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In the hours that followed Wednesday afternoon, a series of Democratic congressmen – from Joe Negus of Colorado to Joaquin Castro of Texas – tweeted and made public comments of Trump that laid the groundwork for the big lie that culminated in the violent takeover of Capitol Hill on January 6.

I watched the hearings and took notes on what was most important. My findings are below.

Trump is his worst enemy: yes, those responsible for impeaching the House have done an excellent job with their cause. But the truth is, Trump himself has done an excellent job for them. His tweets. His speeches. His media interviews. There were so many of them. And over and over again, Trump left nothing to the imagination. He said the election was rigged. He told his supporters they would have to fight tooth and nail to preserve democracy. He refused to accept a peaceful transfer of power if he lost. Again and again and again. And House officials put Trump’s own words and Trump’s tweets in the lap of every senator in the House. All of this evidence coming directly from Trump’s mouth – and from the fingers of his keyboard – makes it hard for a Republican to assume that this is a purely partisan process with no “out.” It wasn’t the House impeachers who put words in Trump’s mouth. It was just him… Talking, tweeting, and talking again.

2nd Liz Cheney: A week after the Wyoming Republican survived a challenge to her seat as House GOP leader, her words about why she voted for Trump’s impeachment were again used by Democrats to argue why he should be condemned. “The president of the United States called this crowd together, brought them together and lit the flame of this attack,” Negus said, summing up what Trump did – a direct quote from Cheney’s January 12 statement. Negus wrapping Cheney’s statement like an anchor around the waist of every Republican senator is what House leader Kevin McCarthy of California feared most after the impeachment of the House. Cheney’s vote is one thing. His statement-especially the line quoted by Negus-was quite another for many Republicans, who thought the Democrats could beat any Republican member with it. And they were right.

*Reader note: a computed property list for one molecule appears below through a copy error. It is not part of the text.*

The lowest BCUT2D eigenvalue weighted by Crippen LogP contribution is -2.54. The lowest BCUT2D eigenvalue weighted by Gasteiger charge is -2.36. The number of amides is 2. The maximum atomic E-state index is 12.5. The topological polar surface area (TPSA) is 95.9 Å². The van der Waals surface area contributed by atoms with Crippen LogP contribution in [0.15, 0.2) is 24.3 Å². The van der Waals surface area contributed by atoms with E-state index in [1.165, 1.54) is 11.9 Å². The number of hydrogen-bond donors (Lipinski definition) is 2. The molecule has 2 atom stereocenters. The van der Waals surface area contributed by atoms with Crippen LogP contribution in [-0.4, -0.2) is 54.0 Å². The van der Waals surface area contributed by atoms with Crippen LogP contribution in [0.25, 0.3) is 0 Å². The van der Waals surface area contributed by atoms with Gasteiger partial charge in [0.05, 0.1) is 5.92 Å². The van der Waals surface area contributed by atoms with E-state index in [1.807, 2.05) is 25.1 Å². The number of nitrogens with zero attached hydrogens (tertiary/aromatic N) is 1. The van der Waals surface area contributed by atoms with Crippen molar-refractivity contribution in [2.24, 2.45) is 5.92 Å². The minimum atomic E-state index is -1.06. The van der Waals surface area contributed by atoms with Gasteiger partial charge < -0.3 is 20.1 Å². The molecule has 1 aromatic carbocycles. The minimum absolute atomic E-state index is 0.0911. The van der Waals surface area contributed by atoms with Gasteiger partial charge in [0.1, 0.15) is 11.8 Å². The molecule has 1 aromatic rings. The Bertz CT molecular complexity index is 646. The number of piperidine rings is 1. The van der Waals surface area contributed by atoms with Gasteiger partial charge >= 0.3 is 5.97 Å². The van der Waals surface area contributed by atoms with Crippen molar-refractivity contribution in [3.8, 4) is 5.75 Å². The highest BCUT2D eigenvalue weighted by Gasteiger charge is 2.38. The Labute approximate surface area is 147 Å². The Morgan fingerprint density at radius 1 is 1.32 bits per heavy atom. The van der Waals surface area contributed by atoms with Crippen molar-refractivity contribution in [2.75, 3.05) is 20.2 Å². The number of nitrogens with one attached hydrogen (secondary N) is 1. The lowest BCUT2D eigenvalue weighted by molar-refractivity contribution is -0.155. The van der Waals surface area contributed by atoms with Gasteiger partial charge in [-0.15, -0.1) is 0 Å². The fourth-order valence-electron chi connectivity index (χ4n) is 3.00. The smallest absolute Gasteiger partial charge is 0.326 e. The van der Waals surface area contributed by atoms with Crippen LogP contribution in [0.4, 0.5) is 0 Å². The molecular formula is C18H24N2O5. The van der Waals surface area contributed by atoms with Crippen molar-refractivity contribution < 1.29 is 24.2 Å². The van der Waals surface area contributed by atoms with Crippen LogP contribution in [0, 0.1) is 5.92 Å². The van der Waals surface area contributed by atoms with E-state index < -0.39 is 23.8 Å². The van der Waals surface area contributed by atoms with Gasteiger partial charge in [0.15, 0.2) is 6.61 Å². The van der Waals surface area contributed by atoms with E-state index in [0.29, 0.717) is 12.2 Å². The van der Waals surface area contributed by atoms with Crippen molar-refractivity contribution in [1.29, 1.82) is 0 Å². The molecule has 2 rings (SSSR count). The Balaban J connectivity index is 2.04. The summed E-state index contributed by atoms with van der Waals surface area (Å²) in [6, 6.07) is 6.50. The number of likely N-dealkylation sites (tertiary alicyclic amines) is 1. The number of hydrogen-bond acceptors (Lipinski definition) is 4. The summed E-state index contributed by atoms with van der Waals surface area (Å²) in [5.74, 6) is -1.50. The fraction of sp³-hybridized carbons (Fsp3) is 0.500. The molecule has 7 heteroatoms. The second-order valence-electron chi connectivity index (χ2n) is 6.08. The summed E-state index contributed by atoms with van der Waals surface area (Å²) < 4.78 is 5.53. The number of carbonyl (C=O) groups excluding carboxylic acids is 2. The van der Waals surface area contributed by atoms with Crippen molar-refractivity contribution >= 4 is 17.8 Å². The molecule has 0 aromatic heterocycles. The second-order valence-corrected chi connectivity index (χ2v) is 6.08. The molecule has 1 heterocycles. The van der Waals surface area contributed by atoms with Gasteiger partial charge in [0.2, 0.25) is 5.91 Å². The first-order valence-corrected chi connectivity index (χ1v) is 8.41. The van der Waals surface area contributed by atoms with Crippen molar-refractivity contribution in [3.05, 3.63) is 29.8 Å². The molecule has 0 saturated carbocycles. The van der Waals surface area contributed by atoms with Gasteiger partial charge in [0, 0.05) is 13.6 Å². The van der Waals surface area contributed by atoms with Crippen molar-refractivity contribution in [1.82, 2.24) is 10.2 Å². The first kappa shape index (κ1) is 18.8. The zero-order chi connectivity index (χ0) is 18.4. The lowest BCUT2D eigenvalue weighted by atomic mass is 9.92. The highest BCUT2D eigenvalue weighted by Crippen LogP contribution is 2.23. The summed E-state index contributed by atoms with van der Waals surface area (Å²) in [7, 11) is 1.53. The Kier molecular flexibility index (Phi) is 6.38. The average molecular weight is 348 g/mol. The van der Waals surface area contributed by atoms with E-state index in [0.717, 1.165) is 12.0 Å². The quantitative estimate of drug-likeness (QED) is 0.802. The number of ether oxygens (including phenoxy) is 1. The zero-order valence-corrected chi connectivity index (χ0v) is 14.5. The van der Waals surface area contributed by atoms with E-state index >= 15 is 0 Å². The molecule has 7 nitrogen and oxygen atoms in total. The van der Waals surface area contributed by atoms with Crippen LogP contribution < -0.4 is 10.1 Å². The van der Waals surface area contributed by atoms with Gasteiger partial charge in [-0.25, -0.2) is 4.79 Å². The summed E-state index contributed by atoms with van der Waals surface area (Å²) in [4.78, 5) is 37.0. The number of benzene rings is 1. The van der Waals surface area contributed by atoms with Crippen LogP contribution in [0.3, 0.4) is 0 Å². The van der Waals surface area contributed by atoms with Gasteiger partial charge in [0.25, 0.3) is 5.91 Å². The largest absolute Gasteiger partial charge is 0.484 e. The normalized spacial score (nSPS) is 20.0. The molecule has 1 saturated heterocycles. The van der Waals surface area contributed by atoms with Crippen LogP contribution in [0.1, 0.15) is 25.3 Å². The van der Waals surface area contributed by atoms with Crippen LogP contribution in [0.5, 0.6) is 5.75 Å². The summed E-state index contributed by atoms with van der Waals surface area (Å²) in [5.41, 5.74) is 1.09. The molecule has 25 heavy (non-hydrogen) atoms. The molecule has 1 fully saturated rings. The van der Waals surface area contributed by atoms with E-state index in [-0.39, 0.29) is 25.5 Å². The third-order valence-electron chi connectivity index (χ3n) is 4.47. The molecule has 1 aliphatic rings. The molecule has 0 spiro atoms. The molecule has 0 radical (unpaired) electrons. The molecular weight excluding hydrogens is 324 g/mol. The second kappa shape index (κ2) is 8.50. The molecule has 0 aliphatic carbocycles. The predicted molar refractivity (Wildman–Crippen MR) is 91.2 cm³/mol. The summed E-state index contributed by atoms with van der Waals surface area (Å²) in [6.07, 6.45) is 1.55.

3. Trump’s supporters took him at face value: Remember the pointless debate in the first days of Trump’s presidency over whether he should be taken seriously or taken at face value – and whether his supporters understood that he was one or the other? On Wednesday, those in charge of impeachment proceedings in the House of Representatives said unequivocally that Trump’s strongest supporters still take his remarks at face value. They believed him when he said the election would be rigged. They believed him when he attacked the Michigan vote. They took him at his word when he told them on January 6 to fight to save democracy. How do I know they believed him? Because impeachment officials showed video footage of Trump supporters in Maricopa County demanding an end to vote counting. And footage of Trump supporters outside the Michigan Secretary of State’s house chanting “Stop the Flight.” And participants in the January 6 riots insist they were acting on orders from their president. “His orders led to their actions,” Castro once said, referring to Trump and January 6.

4 Connecting the dots : One of the main discussion points in this process is whether the people who rioted on Capitol Hill on January 6 did so at Trump’s instigation, or whether they were simply bad actors who decided to cause problems with the certification of the vote before Trump had spoken at the “stop flying” rally that day. Trump supporters were quick to point out that some rioters had descended on the Capitol before Trump even began speaking, and that planning for the riots had begun well before January 6. But the behavior of the executives on Wednesday shows that it wasn’t just January 6. They went back to the Fox News interview with Chris Wallace in mid-June 2020, in which the president refused to commit to a peaceful transfer of power if he lost – and then carefully explained to senators how countless times Trump lied between then and January 6 about everything from absentee ballots to counting votes in the transition state to his chances of winning. It wasn’t a one-time thing. It was the result of months of pressure by Trump, who lied to his supporters about the election and the outcome. January 6 was the culmination of all these lies, not the starting point.

5 Josh Hawley plays the bad guy: Since announcing in late 2020 that he officially opposed counting Electoral College votes in several states, the Republican senator from Missouri has been at the forefront of efforts to set up a vote to elect Trump before an independent presidential race in 2024. And he has repeatedly made it clear that he believes the best way to get Trump elected is to trot out the Democrats – and the media – as much as possible. Not surprisingly, Hawley was seen by NBC’s Garrett Haake at Neguse’s inaugural presentation “sitting in the gallery with his feet on the chair in front of him, looking at documents everywhere.” Hailey told CNN correspondent Manu Raj that he was sitting in the high gallery of the Senate because he was “very interested” in the process, adding, “Well, I have the court notes with me and I’m taking notes. Uh-huh.

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